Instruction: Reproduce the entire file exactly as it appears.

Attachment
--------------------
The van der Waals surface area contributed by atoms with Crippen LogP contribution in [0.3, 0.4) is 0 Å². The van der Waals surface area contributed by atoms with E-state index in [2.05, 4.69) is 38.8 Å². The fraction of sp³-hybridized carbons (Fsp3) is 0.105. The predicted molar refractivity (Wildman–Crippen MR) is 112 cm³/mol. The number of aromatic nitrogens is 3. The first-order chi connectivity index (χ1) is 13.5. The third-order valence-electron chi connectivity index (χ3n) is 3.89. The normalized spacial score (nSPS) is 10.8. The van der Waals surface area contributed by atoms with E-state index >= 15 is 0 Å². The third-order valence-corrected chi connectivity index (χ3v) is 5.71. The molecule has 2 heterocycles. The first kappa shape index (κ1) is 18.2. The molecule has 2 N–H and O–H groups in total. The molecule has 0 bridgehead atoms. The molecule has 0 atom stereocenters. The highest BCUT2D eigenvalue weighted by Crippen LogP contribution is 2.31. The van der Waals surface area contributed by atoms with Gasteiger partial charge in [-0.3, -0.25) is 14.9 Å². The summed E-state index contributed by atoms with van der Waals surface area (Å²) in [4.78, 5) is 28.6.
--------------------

The van der Waals surface area contributed by atoms with Crippen LogP contribution in [0.3, 0.4) is 0 Å². The van der Waals surface area contributed by atoms with E-state index in [2.05, 4.69) is 38.8 Å². The fraction of sp³-hybridized carbons (Fsp3) is 0.105. The predicted molar refractivity (Wildman–Crippen MR) is 112 cm³/mol. The number of aromatic nitrogens is 3. The first-order chi connectivity index (χ1) is 13.5. The third-order valence-electron chi connectivity index (χ3n) is 3.89. The normalized spacial score (nSPS) is 10.8. The van der Waals surface area contributed by atoms with E-state index >= 15 is 0 Å². The third-order valence-corrected chi connectivity index (χ3v) is 5.71. The molecule has 2 heterocycles. The first kappa shape index (κ1) is 18.2. The molecule has 2 N–H and O–H groups in total. The molecule has 0 bridgehead atoms. The molecule has 0 atom stereocenters. The highest BCUT2D eigenvalue weighted by Crippen LogP contribution is 2.31. The van der Waals surface area contributed by atoms with Gasteiger partial charge in [-0.3, -0.25) is 14.9 Å². The summed E-state index contributed by atoms with van der Waals surface area (Å²) in [4.78, 5) is 28.6.